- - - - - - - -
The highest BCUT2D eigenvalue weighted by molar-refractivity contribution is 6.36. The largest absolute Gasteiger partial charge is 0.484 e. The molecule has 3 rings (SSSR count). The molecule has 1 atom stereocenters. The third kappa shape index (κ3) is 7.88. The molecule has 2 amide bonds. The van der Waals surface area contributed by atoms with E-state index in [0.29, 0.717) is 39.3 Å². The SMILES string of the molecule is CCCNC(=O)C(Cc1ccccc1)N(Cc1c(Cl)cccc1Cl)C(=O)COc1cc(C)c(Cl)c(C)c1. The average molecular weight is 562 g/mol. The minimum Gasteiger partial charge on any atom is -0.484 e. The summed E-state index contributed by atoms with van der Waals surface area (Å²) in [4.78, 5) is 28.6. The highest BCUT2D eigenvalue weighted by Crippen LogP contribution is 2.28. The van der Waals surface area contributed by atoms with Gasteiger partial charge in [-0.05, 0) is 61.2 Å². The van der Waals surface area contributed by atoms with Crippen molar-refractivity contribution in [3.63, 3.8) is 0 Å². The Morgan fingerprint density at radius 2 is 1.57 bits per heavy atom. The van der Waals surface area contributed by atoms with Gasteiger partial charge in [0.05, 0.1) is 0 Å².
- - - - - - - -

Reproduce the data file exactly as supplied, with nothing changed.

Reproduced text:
The highest BCUT2D eigenvalue weighted by molar-refractivity contribution is 6.36. The largest absolute Gasteiger partial charge is 0.484 e. The molecule has 3 rings (SSSR count). The molecule has 1 atom stereocenters. The third kappa shape index (κ3) is 7.88. The molecule has 2 amide bonds. The van der Waals surface area contributed by atoms with E-state index in [0.29, 0.717) is 39.3 Å². The SMILES string of the molecule is CCCNC(=O)C(Cc1ccccc1)N(Cc1c(Cl)cccc1Cl)C(=O)COc1cc(C)c(Cl)c(C)c1. The average molecular weight is 562 g/mol. The minimum Gasteiger partial charge on any atom is -0.484 e. The summed E-state index contributed by atoms with van der Waals surface area (Å²) in [4.78, 5) is 28.6. The highest BCUT2D eigenvalue weighted by Crippen LogP contribution is 2.28. The van der Waals surface area contributed by atoms with Gasteiger partial charge in [-0.05, 0) is 61.2 Å². The van der Waals surface area contributed by atoms with Crippen molar-refractivity contribution in [3.63, 3.8) is 0 Å². The Morgan fingerprint density at radius 2 is 1.57 bits per heavy atom. The van der Waals surface area contributed by atoms with Gasteiger partial charge in [0.05, 0.1) is 0 Å².